Alcohol dependence and harmful alcohol use quality standard
Introduction and overview
This quality standard covers the care of children (aged 10–15 years), young people (aged 16–17 years) and adults (aged 18 years and over) drinking in a harmful way and those with alcohol dependence in all NHS-funded settings. It also includes opportunistic screening and brief interventions for hazardous and harmful drinkers. The quality standard addresses the prevention and management of Wernicke's encephalopathy but does not cover the separate management of other physical and mental health disorders associated with alcohol use.
Alcohol dependence and harmful alcohol use are associated with increased risk of physical and mental health comorbidities including gastrointestinal disorders (in particular liver disease), neurological and cardiovascular disease, depression and anxiety disorders and ultimately, premature death. It is estimated that 24% of people aged between 16 and 65 in England consume alcohol in a way that is potentially or actually harmful to their health or well-being. Depending on the diagnostic criteria used, alcohol dependence affects between 3% and 6% of people. Brief interventions can be effective in reducing drinking in hazardous and harmful drinkers, but people with alcohol dependence and some harmful drinkers will require more specialist alcohol services. Alcohol misuse is also an increasing problem in children and young people, with over 24,000 treated in the NHS for alcohol-related problems in 2008 and 2009. Current practice across the country is varied and access to a range of specialist alcohol services varies as a consequence. This quality standard describes markers of high-quality, cost-effective care that, when delivered collectively, should contribute to improving the effectiveness, safety and experience of care for harmful drinkers and people with alcohol dependence.
Alcohol dependence and harmful alcohol use are associated with increased risk of physical and mental health comorbidities including gastrointestinal disorders (in particular liver disease), neurological and cardiovascular disease, depression and anxiety disorders and, ultimately, premature death.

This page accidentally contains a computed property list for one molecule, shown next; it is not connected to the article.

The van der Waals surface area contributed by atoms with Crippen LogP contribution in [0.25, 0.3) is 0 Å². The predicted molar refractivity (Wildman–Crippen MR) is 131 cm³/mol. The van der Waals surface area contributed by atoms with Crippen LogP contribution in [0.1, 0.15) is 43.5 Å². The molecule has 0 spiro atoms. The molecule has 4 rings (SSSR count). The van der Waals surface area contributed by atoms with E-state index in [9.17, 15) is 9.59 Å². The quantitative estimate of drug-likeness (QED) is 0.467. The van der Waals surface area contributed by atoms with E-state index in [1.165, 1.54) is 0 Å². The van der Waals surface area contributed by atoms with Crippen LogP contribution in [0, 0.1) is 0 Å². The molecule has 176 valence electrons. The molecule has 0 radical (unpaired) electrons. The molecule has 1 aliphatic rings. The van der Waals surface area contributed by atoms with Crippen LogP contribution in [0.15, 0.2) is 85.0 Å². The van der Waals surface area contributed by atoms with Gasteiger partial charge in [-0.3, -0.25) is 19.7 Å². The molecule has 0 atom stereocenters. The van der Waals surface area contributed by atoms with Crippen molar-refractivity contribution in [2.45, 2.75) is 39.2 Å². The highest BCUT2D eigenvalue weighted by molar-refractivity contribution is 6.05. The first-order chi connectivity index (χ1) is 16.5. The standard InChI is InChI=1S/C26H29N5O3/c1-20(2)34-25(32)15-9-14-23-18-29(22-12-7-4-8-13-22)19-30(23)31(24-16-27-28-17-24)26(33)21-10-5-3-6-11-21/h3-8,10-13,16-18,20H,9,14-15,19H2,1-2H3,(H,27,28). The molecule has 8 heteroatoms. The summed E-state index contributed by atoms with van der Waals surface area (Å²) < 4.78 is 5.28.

This quality standard describes markers of high-quality, cost-effective care that, when delivered collectively, should contribute to improving the effectiveness, safety and experience of care for harmful drinkers and people with alcohol dependence in the following ways:
Preventing people from dying prematurely.
Enhancing quality of life for people with long-term conditions.
Ensuring that people have a positive experience of care.
Treating and caring for people in a safe environment and protecting them from avoidable harm.
It is also expected that this quality standard will contribute to reducing alcohol-related hospital admissions and readmissions to hospital.
This quality standard refers to harmful drinking and alcohol dependence collectively as 'alcohol misuse'. Where a statement refers exclusively to harmful drinking, alcohol dependence or hazardous drinking, this is explicitly stated. Definitions of these terms can be found in appendix A. The term 'alcohol misuse' is a working definition taken from NICE clinical guideline 115 and is not used as a diagnostic term or to imply intentionality.
The quality standard for alcohol dependence and harmful alcohol use requires that services should be commissioned from and coordinated across all relevant agencies encompassing the whole care pathway. An integrated, multidisciplinary approach to provision of services is fundamental to the delivery of high-quality care to people who misuse alcohol. A specialist alcohol service is one in which the primary role is the assessment and management of alcohol misuse, including both psychological and physical effects. Some specialist addiction services will have this role for both drug and alcohol misuse.
NICE quality standards are for use by the NHS in England and do not have formal status in the social care sector. However, the NHS will not be able to provide a comprehensive service for all without working with social care communities. In this quality standard, care has been taken to make sure that any quality statements that refer to the social care sector are relevant and evidence-based. Social care commissioners and providers may therefore wish to use them, both to improve the quality of their services and support their colleagues in the NHS.
Subject to legislation currently before Parliament, NICE will be given a brief to produce quality standards for social care. These standards will link with corresponding topics published for the NHS. They will be developed in full consultation with the social care sector and will be presented and disseminated in ways that meet the needs of the social care community. As we develop this library of social care standards, we will review and adapt any published NICE quality standards for the NHS that make reference to social care.